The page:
Preventing and responding to violence against women and girls is crucial in Winston response
Date: Tuesday, April 5, 2016
Suva, Fiji – Time and time again, it has been shown that in the aftermath of a disaster, women and girls face even higher risks of violence than they do under ordinary circumstances.
The damage – whether it is physical or psychological – is often much harder to see and takes longer to emerge, for many reasons, including the shame and stigma that surrounds reporting such violence.
Tropical Cyclone Winston is no exception, with reports of violence and exploitation of survivors beginning to come in. Through the cluster system, the Fiji Government, service providers, NGOs, and UN agencies are working hard to ensure that measures are taken across all sectors of the response to prevent violence against women and girls, as well as that good processes are in place for properly responding to and referring cases when they do occur.
“Violence against women and girls is an issue that cuts across every area of society and this is also true for the response,” says Aleta Miller, UN Women’s Representative in Fiji. “Within every sector there are risk factors that must be managed and measures that must be put in place to protect and support women and girls.”
Fiji Women’s Crisis Centre (FWCC) is one of the organisations providing training and technical support to first responders, and counselling for survivors.
Coordinator Shamima Ali says that while response efforts often focus on the physical damage rather than the human side, especially for women, she is largely pleased with the way the response to Winston has factored in the risk of gender-based violence, including prevention.
“From day one we have been talking about the importance of preventing violence against women and children,” she says. “And our sense is that gender-based violence is very much on the agenda and it is being considered throughout the response. This is a very important thing for preventing and responding to violence against women and girls.”
Ms Ali says FWCC has been able to share tools to help in the response, including a code of conduct for response workers, and a referral pathway that gives guidance on how different cases of violence against women should be handled.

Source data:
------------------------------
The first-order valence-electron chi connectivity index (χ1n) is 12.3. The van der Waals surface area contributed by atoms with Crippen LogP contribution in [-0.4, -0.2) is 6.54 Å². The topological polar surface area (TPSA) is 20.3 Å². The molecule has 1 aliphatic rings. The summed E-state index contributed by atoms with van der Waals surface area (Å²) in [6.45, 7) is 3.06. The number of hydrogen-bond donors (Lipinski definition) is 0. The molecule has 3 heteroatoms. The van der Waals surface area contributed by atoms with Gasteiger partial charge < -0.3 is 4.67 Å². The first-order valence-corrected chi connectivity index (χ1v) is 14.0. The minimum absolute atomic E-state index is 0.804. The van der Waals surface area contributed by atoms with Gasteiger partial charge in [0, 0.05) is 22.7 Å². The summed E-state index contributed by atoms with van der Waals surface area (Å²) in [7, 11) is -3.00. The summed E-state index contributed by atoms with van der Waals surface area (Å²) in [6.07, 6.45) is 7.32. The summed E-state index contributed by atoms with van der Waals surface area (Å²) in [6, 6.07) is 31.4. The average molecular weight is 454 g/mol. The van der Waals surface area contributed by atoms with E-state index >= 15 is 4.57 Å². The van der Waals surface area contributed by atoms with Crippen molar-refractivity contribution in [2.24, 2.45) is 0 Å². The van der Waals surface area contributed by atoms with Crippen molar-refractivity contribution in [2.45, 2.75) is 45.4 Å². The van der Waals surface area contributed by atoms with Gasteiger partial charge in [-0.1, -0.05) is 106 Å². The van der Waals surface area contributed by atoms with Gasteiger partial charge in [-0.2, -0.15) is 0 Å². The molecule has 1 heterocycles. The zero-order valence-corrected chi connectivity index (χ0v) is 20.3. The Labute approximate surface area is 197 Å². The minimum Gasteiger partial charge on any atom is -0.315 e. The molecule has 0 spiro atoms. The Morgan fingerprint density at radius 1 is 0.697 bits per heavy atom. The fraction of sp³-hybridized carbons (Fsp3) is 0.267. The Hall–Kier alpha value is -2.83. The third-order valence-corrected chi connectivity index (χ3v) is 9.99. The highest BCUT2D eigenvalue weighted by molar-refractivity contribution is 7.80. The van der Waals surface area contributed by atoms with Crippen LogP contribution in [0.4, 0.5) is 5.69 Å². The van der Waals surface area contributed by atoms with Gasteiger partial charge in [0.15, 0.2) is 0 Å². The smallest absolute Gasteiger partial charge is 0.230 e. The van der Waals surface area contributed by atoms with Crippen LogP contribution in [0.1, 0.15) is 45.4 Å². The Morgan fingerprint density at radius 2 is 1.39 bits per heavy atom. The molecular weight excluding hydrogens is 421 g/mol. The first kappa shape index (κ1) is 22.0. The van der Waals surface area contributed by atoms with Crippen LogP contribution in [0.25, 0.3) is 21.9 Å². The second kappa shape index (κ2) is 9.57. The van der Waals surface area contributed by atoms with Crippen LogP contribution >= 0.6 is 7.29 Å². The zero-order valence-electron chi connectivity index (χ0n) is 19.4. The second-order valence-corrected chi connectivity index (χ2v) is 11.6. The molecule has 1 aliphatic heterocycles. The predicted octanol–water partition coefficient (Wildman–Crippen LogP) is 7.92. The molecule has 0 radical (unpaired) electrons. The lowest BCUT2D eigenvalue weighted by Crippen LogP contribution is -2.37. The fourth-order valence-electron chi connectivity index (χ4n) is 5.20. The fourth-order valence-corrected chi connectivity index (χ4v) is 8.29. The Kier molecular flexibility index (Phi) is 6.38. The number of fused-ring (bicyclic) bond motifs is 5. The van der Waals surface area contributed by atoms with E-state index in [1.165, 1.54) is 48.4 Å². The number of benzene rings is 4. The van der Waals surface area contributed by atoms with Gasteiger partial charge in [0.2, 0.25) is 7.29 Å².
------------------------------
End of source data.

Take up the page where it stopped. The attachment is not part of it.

FWCC is also providing training to help those working on the frontlines of the response recognise the signs of violence and how to respond. The workshops also provide an opportunity for the trainers and participants to discuss and share their experiences from the field, as well as what they are encountering when working in the worst affected areas.
The first of such workshops was recently held in the Western Division, involving representatives of the government, Fiji Red Cross, Empower Pacific, the Aspire Network and others working in affected communities. Further workshops are planned over the coming weeks.
UN Women provided FWCC with funding in the early days after Tropical Cyclone Winston hit to help ensure their clients in affected areas have access to relief supplies and safe homes. Further funding is being provided to continue training, outreach and awareness, and response services during the emergency phase.
Ms Ali points out that the ability to distribute supplies targeted to women is particularly important.
“We are seeing lots of women with health problems now – including bad headaches and painful menstruation. While we can initially provide them with Panadol for pain relief and sanitary products, we also make referrals to other organisations who can help them with treatment.”
She adds, however, that this work is complicated by the fact that the health centres that cater for women are not all running normally again due to damage or staff shortages.
UN Women’s Representative for Fiji, Aleta Miller, says the services provided by FWCC are crucial for women and girls across Fiji, especially in the aftermath of a disaster.
“Many of these women are survivors of some sort of violence and are trying to get their lives back. Helping them with water, shelter, medications, sanitary needs and essentials for their children can make a positive difference in their recovery,” says Miller.
Both Ms Ali and Ms Miller agree the recovery after Winston will be long and the issues facing women are complex.
“FWCC’s work is part of a wider, united effort to make sure that the legal protection and support that women need do not take a back seat, not only during the response and recovery, but also in the longer term,” Ms Miller says. “UN Women is proud to be part of this effort and to support organisations like FWCC in ensuring that women continue to access the services and support they need.”
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About UN Women and the Multi-Country Office (MCO) in Fiji
The United Nations Entity for Gender Equality and the Empowerment of Women (UN Women) was created at the July 2010 United Nations General Assembly. A global champion for women and girls, UN Women was established to accelerate progress on meeting their needs worldwide. The MCO covers 14 Pacific Island Countries and Territories (PICTs): Cook Islands, Federated States of Micronesia, Fiji, Kiribati, Nauru, Niue, Palau, Republic of Marshall Islands, Samoa, Solomon Islands, Tokelau, Tonga, Tuvalu and Vanuatu. The Fiji MCO works with four key programmes: Women’s Economic Empowerment; Ending Violence Against Women; Advancing Gender Justice in the Pacific; and Increasing Community Resilience through Empowerment of Women to Address Climate Change and Natural Hazards Programme to progress with gender equality and women’s empowerment in the Pacific.